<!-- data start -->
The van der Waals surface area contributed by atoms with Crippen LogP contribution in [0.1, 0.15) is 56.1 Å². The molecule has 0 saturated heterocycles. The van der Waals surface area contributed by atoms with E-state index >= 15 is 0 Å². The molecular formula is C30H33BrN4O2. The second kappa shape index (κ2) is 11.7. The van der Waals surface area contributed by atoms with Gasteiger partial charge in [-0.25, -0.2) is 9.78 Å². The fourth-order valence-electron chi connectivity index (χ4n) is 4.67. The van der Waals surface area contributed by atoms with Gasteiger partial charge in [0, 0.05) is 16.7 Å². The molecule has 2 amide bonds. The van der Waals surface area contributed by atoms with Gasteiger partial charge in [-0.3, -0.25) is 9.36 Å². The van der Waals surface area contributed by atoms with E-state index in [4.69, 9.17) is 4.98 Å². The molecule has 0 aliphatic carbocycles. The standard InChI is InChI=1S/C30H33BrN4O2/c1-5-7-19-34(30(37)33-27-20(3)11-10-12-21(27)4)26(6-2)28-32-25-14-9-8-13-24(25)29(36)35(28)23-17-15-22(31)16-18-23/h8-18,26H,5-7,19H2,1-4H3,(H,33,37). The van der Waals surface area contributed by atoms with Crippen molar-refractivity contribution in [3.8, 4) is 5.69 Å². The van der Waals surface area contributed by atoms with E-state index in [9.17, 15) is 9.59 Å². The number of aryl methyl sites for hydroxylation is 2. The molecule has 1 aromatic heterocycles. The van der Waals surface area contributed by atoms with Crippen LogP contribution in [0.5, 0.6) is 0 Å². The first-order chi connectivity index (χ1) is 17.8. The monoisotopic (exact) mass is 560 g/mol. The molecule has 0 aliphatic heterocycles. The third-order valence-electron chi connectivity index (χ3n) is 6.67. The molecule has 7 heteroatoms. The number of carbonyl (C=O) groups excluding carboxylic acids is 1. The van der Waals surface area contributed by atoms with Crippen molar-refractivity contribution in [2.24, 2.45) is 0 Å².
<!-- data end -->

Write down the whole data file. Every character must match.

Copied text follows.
The van der Waals surface area contributed by atoms with Crippen LogP contribution in [0.1, 0.15) is 56.1 Å². The molecule has 0 saturated heterocycles. The van der Waals surface area contributed by atoms with E-state index >= 15 is 0 Å². The molecular formula is C30H33BrN4O2. The second kappa shape index (κ2) is 11.7. The van der Waals surface area contributed by atoms with Gasteiger partial charge in [-0.25, -0.2) is 9.78 Å². The fourth-order valence-electron chi connectivity index (χ4n) is 4.67. The van der Waals surface area contributed by atoms with Gasteiger partial charge in [0, 0.05) is 16.7 Å². The molecule has 2 amide bonds. The van der Waals surface area contributed by atoms with Gasteiger partial charge in [-0.3, -0.25) is 9.36 Å². The van der Waals surface area contributed by atoms with E-state index in [4.69, 9.17) is 4.98 Å². The molecule has 0 aliphatic carbocycles. The standard InChI is InChI=1S/C30H33BrN4O2/c1-5-7-19-34(30(37)33-27-20(3)11-10-12-21(27)4)26(6-2)28-32-25-14-9-8-13-24(25)29(36)35(28)23-17-15-22(31)16-18-23/h8-18,26H,5-7,19H2,1-4H3,(H,33,37). The van der Waals surface area contributed by atoms with Crippen molar-refractivity contribution in [3.8, 4) is 5.69 Å². The van der Waals surface area contributed by atoms with E-state index in [9.17, 15) is 9.59 Å². The number of aryl methyl sites for hydroxylation is 2. The molecule has 1 aromatic heterocycles. The van der Waals surface area contributed by atoms with Crippen LogP contribution in [0.5, 0.6) is 0 Å². The first-order chi connectivity index (χ1) is 17.8. The monoisotopic (exact) mass is 560 g/mol. The molecule has 0 aliphatic heterocycles. The third-order valence-electron chi connectivity index (χ3n) is 6.67. The molecule has 7 heteroatoms. The number of carbonyl (C=O) groups excluding carboxylic acids is 1. The van der Waals surface area contributed by atoms with Crippen molar-refractivity contribution in [2.24, 2.45) is 0 Å².